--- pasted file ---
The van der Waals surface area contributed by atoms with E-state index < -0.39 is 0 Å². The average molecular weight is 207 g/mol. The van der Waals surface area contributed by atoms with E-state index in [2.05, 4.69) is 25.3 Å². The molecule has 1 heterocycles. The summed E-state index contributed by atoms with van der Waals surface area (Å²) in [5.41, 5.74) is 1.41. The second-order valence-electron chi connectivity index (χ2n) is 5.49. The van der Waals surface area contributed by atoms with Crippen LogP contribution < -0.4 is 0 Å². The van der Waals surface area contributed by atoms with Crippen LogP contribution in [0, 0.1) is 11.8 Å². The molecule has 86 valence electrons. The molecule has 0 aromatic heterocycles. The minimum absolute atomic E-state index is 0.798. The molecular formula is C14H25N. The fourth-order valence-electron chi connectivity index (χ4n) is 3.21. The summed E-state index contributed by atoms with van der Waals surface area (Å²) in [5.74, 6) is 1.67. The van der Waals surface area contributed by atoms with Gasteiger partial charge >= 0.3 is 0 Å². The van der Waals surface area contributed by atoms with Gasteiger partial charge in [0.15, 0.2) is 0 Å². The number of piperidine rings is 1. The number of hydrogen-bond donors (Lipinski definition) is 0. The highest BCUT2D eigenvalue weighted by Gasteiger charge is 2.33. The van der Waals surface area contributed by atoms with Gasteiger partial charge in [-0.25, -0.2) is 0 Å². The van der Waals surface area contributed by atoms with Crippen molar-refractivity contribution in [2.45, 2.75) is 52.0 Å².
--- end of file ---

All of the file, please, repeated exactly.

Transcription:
The van der Waals surface area contributed by atoms with E-state index < -0.39 is 0 Å². The average molecular weight is 207 g/mol. The van der Waals surface area contributed by atoms with E-state index in [2.05, 4.69) is 25.3 Å². The molecule has 1 heterocycles. The summed E-state index contributed by atoms with van der Waals surface area (Å²) in [5.41, 5.74) is 1.41. The second-order valence-electron chi connectivity index (χ2n) is 5.49. The van der Waals surface area contributed by atoms with Crippen LogP contribution < -0.4 is 0 Å². The van der Waals surface area contributed by atoms with Crippen LogP contribution in [0, 0.1) is 11.8 Å². The molecule has 86 valence electrons. The molecule has 0 aromatic heterocycles. The minimum absolute atomic E-state index is 0.798. The molecular formula is C14H25N. The fourth-order valence-electron chi connectivity index (χ4n) is 3.21. The summed E-state index contributed by atoms with van der Waals surface area (Å²) in [5.74, 6) is 1.67. The van der Waals surface area contributed by atoms with Gasteiger partial charge >= 0.3 is 0 Å². The van der Waals surface area contributed by atoms with Gasteiger partial charge in [0.15, 0.2) is 0 Å². The number of piperidine rings is 1. The number of hydrogen-bond donors (Lipinski definition) is 0. The highest BCUT2D eigenvalue weighted by Gasteiger charge is 2.33. The van der Waals surface area contributed by atoms with Gasteiger partial charge in [-0.25, -0.2) is 0 Å². The van der Waals surface area contributed by atoms with Crippen molar-refractivity contribution in [2.45, 2.75) is 52.0 Å².